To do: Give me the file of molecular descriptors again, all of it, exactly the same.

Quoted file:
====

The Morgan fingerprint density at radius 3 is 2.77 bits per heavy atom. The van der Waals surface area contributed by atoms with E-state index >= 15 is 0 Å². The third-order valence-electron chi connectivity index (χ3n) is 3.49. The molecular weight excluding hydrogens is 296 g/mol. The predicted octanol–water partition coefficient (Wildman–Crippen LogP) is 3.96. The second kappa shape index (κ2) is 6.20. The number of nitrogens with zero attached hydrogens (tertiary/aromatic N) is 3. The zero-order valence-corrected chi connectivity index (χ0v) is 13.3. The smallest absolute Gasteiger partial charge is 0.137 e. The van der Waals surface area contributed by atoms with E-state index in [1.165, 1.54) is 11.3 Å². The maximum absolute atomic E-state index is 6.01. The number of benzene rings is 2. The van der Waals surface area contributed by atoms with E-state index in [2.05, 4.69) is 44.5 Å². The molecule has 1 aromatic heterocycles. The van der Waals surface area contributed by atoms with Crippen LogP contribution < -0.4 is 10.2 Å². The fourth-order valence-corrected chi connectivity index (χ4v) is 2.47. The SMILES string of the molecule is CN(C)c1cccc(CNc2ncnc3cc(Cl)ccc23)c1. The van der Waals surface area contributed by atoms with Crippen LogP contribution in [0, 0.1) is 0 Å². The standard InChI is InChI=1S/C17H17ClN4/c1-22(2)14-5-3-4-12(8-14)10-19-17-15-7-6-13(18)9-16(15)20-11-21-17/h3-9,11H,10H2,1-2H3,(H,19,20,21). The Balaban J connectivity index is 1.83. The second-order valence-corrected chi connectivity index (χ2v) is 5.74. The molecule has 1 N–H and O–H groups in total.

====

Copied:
The Morgan fingerprint density at radius 3 is 2.77 bits per heavy atom. The van der Waals surface area contributed by atoms with E-state index >= 15 is 0 Å². The third-order valence-electron chi connectivity index (χ3n) is 3.49. The molecular weight excluding hydrogens is 296 g/mol. The predicted octanol–water partition coefficient (Wildman–Crippen LogP) is 3.96. The second kappa shape index (κ2) is 6.20. The number of nitrogens with zero attached hydrogens (tertiary/aromatic N) is 3. The zero-order valence-corrected chi connectivity index (χ0v) is 13.3. The smallest absolute Gasteiger partial charge is 0.137 e. The van der Waals surface area contributed by atoms with E-state index in [1.165, 1.54) is 11.3 Å². The maximum absolute atomic E-state index is 6.01. The number of benzene rings is 2. The van der Waals surface area contributed by atoms with E-state index in [2.05, 4.69) is 44.5 Å². The molecule has 1 aromatic heterocycles. The van der Waals surface area contributed by atoms with Crippen LogP contribution < -0.4 is 10.2 Å². The fourth-order valence-corrected chi connectivity index (χ4v) is 2.47. The SMILES string of the molecule is CN(C)c1cccc(CNc2ncnc3cc(Cl)ccc23)c1. The van der Waals surface area contributed by atoms with Crippen LogP contribution in [0, 0.1) is 0 Å². The standard InChI is InChI=1S/C17H17ClN4/c1-22(2)14-5-3-4-12(8-14)10-19-17-15-7-6-13(18)9-16(15)20-11-21-17/h3-9,11H,10H2,1-2H3,(H,19,20,21). The Balaban J connectivity index is 1.83. The second-order valence-corrected chi connectivity index (χ2v) is 5.74. The molecule has 1 N–H and O–H groups in total.